Comparison of polyethylene glycol and wood ash extract on feeding value and economic efficiency of mixes of high-tannin feed sources in growing Ethiopian Bonga lambs
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Dietary inclusion of tannin-deactivating agents such as polyethylene glycol (PEG) and wood ash can enhance the feeding value of tannin-containing feeds. To evaluate this, 24 intact male Bonga lambs were divided into three blocks of eight animals per block based on their initial body weight in randomized complete block design with three treatments, 30 days adaptation and 10 days of data collection. The dietary treatments consisted of T1 (= hay 40% + concentrate 5% + Albizia gummifera 30% + Rhus glutinosa 10% + Syzygium guineense 15%), T2 (= T1 + wood ash), and T3 (=T1 + PEG6000). Animals were individually fed at 50 g DM/kg BW and had free access to clean drinking water and mineralized salt licks. Nutrient intake, digestibility, nutrient conversion ratio, and live body weight gains were determined. The condensed tannin concentration in tannin-rich trees and shrubs (TRTS) mix was 140 g DM/kg, respectively. The highest improvement in nutrient intake and apparent digestibility was recorded in T3 compared to other treatments (P < 0.01). The total return (TR) Ethiopian birr/currency (ETB)/sheep was 478 ETB, 554 ETB, and 569.6 ETB for T1, T2, and T3, respectively. Accordingly, the addition of PEG and wood as a tannin-binder improved digestion and performance in sheep, but with the highest effect size was recorded for PEG.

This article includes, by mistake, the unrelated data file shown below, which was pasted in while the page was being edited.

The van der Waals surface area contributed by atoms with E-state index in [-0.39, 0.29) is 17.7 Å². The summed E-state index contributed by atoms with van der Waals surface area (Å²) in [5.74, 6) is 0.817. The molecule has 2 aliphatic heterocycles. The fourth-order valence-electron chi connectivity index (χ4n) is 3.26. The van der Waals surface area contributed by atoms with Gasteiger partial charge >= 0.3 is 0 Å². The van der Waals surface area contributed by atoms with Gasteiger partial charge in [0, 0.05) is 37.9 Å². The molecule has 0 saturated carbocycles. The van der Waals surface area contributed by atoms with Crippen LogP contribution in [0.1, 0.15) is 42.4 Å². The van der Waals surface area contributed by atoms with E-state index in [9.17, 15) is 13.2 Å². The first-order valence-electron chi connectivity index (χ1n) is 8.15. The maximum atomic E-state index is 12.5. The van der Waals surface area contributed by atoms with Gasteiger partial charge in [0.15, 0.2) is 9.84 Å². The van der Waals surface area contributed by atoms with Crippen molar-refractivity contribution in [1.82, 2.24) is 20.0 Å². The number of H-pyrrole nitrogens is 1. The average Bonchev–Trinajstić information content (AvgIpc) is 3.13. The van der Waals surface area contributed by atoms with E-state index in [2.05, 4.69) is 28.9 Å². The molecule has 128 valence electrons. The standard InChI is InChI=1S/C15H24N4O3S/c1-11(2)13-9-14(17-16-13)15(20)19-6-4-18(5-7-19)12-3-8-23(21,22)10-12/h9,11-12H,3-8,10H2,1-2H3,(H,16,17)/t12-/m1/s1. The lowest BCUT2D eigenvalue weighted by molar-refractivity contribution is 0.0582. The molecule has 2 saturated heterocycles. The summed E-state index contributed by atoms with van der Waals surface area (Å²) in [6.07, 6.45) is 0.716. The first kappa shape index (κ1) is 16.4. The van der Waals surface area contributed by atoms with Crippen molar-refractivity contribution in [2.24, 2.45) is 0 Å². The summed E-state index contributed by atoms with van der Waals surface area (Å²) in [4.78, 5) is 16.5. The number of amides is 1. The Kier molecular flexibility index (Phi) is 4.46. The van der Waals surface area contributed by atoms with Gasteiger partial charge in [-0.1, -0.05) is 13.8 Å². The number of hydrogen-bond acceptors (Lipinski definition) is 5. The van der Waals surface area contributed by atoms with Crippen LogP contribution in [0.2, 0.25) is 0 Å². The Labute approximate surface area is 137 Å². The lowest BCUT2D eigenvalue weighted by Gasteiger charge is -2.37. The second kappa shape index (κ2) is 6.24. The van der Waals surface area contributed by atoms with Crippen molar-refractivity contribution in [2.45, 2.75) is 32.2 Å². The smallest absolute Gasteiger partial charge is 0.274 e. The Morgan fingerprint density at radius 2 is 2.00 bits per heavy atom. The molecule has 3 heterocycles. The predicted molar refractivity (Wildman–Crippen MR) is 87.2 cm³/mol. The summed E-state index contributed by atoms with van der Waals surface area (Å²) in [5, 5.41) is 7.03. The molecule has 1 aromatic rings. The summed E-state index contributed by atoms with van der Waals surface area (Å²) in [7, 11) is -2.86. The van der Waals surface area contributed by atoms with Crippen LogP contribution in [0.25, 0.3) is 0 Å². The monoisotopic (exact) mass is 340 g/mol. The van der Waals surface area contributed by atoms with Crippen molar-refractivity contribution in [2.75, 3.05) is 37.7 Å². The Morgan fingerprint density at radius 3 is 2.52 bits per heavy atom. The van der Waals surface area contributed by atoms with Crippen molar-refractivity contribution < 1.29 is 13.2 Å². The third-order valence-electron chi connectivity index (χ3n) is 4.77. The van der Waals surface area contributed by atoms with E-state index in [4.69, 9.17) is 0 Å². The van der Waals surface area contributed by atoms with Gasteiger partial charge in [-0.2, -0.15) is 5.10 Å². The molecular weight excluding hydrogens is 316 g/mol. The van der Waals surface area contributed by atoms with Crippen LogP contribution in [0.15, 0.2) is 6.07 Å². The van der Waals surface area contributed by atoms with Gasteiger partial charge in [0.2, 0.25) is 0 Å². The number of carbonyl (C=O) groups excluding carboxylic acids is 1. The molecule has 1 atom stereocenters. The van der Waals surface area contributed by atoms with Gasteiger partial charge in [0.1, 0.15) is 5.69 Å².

KeywordsDigestibility Intake Nutrients Peg Sheep Tannin Wood ash
This research was funded by VLIR-UOS intuitional university collaboration project (IUC-JU).
This is our own work where all the authors contributed to its success.
Compliance with ethical standards
Conflict of interest
The authors declare that they have no conflict of interest.
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